Return the EPA to the states

Return the EPA to the states
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Forget about #abolishICE. Scott PruittEdward (Scott) Scott PruittIs Big Oil feeling the heat? Overnight Energy: EPA delays board's review of 'secret science' rules | Keystone pipeline spill affecting more land than thought | Dems seek probe into Forest Service grants tied to Alaska logging EPA delays advisers' review of 'secret science' rules MORE’s resignation provides an opportunity for President TrumpDonald John TrumpStates slashed 4,400 environmental agency jobs in past decade: study Biden hammers Trump over video of world leaders mocking him Iran building hidden arsenal of short-range ballistic missiles in Iraq: report MORE to do something bold that will better protect the environment and help D.C. run more efficiently: return the powers of the EPA to the states.  

I have defended Pruitt’s effectiveness and still stand by the claim that his elimination of many regulations has helped the energy industry grow without sacrificing the environment. According to the Department of Labor, there are 3,000 more coal miners employed now than in 2016. Crucial pipelines like Keystone and Dakota Access are providing thousands of jobs and securing America’s energy independence when global unrest has caused energy prices to spike. 


We can have a robust energy sector and a healthy environment. Localized government is the best guarantor of both. 


The more than 1,300 Superfund Sites, those areas with hazardous material that require long-term investments to clean up, would be better addressed by governors with state-level enforcement powers, state-level resources, and state-level personnel. Shipping these serious environmental disasters to Washington has not hastened their remediation. Pruitt himself identified 21 sites that have lingered for decades.  

As an agency, the EPA employs more than 14,000 people and has an annual operating budget of over $8 billion. A 2016 Inspector General Report found evidence of millions of dollars in waste and theft, and thousands of unaccounted man hours of labor.

Reallocating these funds and personnel to each governor can better address issues of toxic waste, water contamination, and air quality than maintaining a large, career bureaucracy in Washington.

Under the previous administration, the EPA became a weapon to attack the energy industry. What the Obama administration was unable to achieve through legislation they implemented through regulation, thus explaining the ease with which Pruitt demolished the Obama era environmental policies during his tenure. The EPA attacked companies producing oil, gas and most of all, coal. All while superfund sites — which are the very core of the EPA’s mission — remained unaddressed.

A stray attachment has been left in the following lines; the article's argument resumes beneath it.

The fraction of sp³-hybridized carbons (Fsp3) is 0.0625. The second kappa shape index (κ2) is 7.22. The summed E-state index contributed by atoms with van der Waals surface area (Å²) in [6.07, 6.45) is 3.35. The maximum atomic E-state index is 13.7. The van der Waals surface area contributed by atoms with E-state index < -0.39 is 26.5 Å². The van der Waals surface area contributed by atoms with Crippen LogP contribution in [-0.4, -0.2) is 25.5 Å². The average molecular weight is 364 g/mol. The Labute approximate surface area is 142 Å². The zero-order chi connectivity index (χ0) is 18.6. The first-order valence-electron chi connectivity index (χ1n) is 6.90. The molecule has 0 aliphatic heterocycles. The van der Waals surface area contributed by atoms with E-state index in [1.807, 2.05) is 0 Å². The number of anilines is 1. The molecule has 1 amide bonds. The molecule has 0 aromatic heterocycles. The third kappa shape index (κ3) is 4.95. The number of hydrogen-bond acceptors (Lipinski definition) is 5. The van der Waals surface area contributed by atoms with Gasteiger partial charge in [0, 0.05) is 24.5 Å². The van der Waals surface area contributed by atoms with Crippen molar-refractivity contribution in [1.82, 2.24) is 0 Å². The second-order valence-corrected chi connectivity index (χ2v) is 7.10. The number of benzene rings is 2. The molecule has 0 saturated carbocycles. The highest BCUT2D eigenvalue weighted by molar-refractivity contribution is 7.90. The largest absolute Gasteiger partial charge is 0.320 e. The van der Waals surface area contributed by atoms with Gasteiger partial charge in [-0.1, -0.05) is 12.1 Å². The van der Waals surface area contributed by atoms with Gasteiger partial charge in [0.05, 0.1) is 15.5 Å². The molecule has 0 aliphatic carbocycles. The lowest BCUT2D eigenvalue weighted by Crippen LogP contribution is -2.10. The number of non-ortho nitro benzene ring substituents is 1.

A coal mine owner in Kentucky told me every week a new regulation would arrive with a mandate to shut down operations until they could comply. The tax burden didn’t disappear, nor did payroll and insurance for his workers.

As they adjusted to comply with the new regulation, zero coal production meant zero income until an EPA inspector could recertify their mine for operation. The financial toll would mean worker layoffs. Once allowed to reopen, another regulation would arrive, and the process would repeat itself.

Finally, after years of this back and forth of ever-changing regulation, the mine closed permanently, laying off hundreds of people. Across the county, coal miners to machinists to coffee shop owners found themselves unemployed.

The EPA was no longer protecting the environment; it was destroying compliant companies in rural American communities for ideological reasons. This is weaponization of government — and it must not happen again. 

Returning the power of environmental protection, regulation and enforcement to the states eliminates the threat from an out-of-control bureaucracy. In addition, federal or interstate regulations should be handled by the Department of Interior. Just as the Centers for Medicare and Medicaid Services and its $1 trillion budget is housed within HHS (and administered at the state level), so too should the regulation of environmental protection be housed within DOI (and administered at the state level). This would also address President Trump’s call to shrink the size of the federal government.  

We must be champions of the environment, and make sure our water, air, and soil are safe from pollutants and kept pristine for us now and for future generations. We must make sure our laws set standards and safeguards, and that the full force of government is used to ensure all people and companies abide.

We can do this and continue to respect the men and women who work in our energy industry, who drill for the oil and gas and who mine the coal that each and every one of us use every day. Returning the power of the EPA to the state, and realigning those federal needs into an already existing Cabinet agency can protect the environment, respect the workers, and eliminate the risk that past EPA Administrators, Scott Pruitt included, use their power for anything other than good. 

Daniel Turner is the executive director of Power The Future, a national nonprofit organization that advocates for American energy jobs. Follow him on Twitter @DanielTurnerPTF.